Backyard Wilderness

What I should be doing: Writing next week’s BYI Radio piece. What I’m doing instead: Enjoying a delightful night outdoors at the picnic table in the driveway at 909. Our entire lot becomes an extension of our quite small house once summer arrives, which it seems to have done. I could blog indoors, but why?

oak sprout

At the moment, the only visible and/or audible evidence of wild things in my yard are the June bugs (I think that’s what they are) flying blindly into the side of the garage. Over the last couple of weeks I’ve started paying more attention than I usually do to the creatures that share the neighborhood with me. Tales of wild things in this decidedly residential, in-town neighborhood abound:

  • A fox had the run of this area for awhile this spring, stealing several neighbors’ chickens and, I think, efficiently killing a mourning dove in my backyard – only a compact pile of feathers remained (foxes are known for carrying their prey to an undisclosed location).
  • There’s a groundhog that’s turned up one street over, I hear.
  • One night last summer I had the disquieting experience of seeing 3 animals that were not my cats – raccoons – walk past my spot at the picnic table as I sat there, a fourth nearly brushing my leg as it sauntered under the table to join its friends/relatives.
  • Opossums snurfling around our backyard are common.
  • A few weeks ago, our friend Douglas saw a coyote chase one of his cats out of the woodsy area next to his house, which backs up against a very busy Dart beverage cup plant.
  • Then there was the afternoon this spring, as I started clearing out the garden, when I noticed all the dead lacinato kale plants that had been standing about 3 feet tall when we left for spring break in March… had been eaten down to about 2 feet tall. Further investigation in the garden, followed by, um, googling various types of poop, led me to believe that, at some point, a desperately hungry (and possibly lost) deer was eating whatever it could find in the days before spring truly arrived. A DEER. It was either a deer or equally desperate rabbits taking turns piling on top of each other, with the rabbit on the top getting the dead kale. I would have loved to see either.

All these animals – in addition to the usual array of rabbits, squirrels, birds (including hawks and vultures), toads, snakes, mice, voles, bats, and the occasional chipmunk – are living with us here at 909. Some variation of them are living with you, probably, wherever you’re located. Dealing with them as garden pests and possible predators is one thing. Dealing with them as neighbors is another, to say nothing (if you’re me) of dealing with a basic, childhood-based fear of animals that are not cats or dogs. [Raccoons freak me the eff out, you guys. We had one living in our chimney a couple of years ago, and there is nothing as terrifying as sleeping peacefully with the windows open only to be awakened by the frantic screaming of raccoons fighting and/or gleefully chasing each other around your house and you’re thinking, either those are aliens or something has killed one of the cats WTF do I do?]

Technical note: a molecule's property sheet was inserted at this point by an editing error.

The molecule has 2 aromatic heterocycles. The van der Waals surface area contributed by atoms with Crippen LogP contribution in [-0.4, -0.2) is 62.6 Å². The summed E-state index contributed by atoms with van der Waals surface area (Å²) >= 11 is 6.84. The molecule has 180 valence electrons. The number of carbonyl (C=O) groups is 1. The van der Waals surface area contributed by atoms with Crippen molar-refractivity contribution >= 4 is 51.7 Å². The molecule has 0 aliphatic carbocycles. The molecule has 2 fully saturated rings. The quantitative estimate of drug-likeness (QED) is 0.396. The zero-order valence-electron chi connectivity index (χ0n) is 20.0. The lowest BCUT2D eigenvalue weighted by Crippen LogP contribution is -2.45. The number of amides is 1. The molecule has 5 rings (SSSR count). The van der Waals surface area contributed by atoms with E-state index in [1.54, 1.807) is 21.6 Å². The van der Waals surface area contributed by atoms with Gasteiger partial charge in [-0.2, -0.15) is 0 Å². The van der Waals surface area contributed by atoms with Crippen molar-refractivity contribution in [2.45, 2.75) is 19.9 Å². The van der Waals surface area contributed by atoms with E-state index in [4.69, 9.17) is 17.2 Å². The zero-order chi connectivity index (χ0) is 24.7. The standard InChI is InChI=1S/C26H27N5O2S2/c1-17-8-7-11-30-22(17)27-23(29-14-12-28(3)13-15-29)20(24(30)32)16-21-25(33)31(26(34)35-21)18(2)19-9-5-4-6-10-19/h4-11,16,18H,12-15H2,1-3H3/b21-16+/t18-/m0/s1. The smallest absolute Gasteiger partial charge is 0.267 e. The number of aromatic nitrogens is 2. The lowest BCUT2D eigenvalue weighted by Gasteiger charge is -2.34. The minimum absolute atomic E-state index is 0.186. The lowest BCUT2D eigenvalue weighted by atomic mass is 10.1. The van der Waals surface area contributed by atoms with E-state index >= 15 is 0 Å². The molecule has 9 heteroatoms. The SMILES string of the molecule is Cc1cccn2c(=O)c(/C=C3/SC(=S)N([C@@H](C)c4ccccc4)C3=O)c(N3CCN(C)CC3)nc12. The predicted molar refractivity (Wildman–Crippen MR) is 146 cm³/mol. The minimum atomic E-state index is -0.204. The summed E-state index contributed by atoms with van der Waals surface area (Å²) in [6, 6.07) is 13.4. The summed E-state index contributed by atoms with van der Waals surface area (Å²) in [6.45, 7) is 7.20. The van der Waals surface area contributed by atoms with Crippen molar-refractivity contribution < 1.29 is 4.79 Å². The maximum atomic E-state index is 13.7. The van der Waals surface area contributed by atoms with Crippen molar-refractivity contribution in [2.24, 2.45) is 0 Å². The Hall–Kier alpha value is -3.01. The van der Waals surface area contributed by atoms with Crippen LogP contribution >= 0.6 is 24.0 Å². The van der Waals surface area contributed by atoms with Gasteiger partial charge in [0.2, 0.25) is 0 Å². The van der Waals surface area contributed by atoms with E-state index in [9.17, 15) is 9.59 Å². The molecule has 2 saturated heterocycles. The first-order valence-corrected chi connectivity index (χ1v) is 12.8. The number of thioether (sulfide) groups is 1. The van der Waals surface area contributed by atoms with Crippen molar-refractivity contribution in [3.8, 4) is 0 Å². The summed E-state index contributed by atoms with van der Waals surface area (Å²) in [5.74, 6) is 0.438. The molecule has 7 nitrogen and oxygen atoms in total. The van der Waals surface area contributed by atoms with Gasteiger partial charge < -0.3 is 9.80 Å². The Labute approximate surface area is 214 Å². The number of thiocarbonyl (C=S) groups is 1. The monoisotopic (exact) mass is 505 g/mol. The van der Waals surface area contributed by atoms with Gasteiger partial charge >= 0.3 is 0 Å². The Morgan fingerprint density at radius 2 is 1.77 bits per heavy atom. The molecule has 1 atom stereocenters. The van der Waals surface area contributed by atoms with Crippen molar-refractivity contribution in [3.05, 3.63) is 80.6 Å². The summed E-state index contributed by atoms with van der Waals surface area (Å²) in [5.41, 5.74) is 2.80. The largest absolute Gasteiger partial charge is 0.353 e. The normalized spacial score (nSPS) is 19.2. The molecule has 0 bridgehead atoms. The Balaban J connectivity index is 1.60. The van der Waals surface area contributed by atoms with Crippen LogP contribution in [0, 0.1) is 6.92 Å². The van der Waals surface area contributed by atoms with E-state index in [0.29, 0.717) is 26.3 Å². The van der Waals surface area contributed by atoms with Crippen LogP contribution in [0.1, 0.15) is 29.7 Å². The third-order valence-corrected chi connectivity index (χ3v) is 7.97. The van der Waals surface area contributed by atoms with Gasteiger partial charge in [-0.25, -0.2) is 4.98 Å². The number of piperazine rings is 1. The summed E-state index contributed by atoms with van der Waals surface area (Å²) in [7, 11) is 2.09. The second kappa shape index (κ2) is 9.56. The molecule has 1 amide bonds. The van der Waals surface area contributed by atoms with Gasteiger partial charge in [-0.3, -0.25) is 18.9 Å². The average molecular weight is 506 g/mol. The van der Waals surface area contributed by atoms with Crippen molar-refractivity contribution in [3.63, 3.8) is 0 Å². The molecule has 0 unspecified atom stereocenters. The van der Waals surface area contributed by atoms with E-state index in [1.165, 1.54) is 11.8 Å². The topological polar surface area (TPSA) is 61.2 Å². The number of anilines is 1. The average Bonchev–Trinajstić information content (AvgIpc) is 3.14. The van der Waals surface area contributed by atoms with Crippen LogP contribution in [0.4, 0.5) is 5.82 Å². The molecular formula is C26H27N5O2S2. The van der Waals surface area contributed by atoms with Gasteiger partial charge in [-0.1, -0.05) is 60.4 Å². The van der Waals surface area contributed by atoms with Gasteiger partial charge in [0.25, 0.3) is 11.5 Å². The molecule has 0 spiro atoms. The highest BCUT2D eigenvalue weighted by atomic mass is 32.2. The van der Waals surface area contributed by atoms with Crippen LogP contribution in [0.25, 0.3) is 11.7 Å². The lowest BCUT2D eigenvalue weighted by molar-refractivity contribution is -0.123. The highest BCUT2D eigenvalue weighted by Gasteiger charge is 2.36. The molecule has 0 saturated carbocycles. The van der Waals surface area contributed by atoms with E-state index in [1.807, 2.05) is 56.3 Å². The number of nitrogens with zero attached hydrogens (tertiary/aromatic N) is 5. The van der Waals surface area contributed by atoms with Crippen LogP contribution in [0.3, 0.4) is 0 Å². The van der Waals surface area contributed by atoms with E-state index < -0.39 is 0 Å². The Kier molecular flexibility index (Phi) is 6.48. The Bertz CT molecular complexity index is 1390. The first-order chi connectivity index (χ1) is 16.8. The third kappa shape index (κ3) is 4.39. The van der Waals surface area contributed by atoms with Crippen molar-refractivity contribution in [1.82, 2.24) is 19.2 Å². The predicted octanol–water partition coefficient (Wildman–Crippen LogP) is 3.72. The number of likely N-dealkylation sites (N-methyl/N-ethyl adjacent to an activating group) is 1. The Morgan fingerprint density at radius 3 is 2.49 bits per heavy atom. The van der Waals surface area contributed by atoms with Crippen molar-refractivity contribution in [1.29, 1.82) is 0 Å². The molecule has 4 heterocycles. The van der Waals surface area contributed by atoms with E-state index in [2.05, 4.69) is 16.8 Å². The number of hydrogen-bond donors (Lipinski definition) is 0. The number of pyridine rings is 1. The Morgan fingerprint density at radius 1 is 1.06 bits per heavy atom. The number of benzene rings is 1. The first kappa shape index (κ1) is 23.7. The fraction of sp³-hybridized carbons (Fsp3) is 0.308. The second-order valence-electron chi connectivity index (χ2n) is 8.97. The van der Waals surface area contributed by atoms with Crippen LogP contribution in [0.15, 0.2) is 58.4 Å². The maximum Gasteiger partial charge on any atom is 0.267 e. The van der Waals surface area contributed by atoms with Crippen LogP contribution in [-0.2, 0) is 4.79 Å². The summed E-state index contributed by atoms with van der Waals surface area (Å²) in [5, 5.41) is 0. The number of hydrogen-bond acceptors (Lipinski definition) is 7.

I’m working on that by trying to notice them and then to observe them, even the annoying squirrels and the boring old house sparrows. Reading Lyanda Lynn Haupt’s The Urban Bestiary has been a revelation (I highly recommend it), as was a “trip” to a park blocks from downtown Champaign with my friend, Rob Kanter of Environmental Almanac, where we saw a freaking muskrat going about its muskratty business in the creek (swimming upcreek, grabbing a huge wad of some beautiful green grass on the bank, then swimming downcreek back to its home, presumably to feed its family – not unlike when Jim makes a Mirabelle run on Saturday mornings, I thought). There were also an awful lot of not-very-exciting Canada geese pooping everywhere, but I didn’t care! A muskrat! In downtown Champaign! I doubt I’d have been as excited if I’d seen it in my yard, but I’ll get there.

There’ll be more about this experience in the aforementioned radio piece, which should be online by June 4. In the meantime, I’m going to do my best to co-exist and observe, but you can be damn sure I’ll also be protecting the food I’m trying to grow. There aren’t enough blackberries for all of us – at least not this this year.

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2 Replies to “Backyard Wilderness”

  1. @Joy: I admit to never actually getting close enough to an opossum to discover its noise as it putters through the yard in the darkness (good god, NO), but it seems like snurfling to me.

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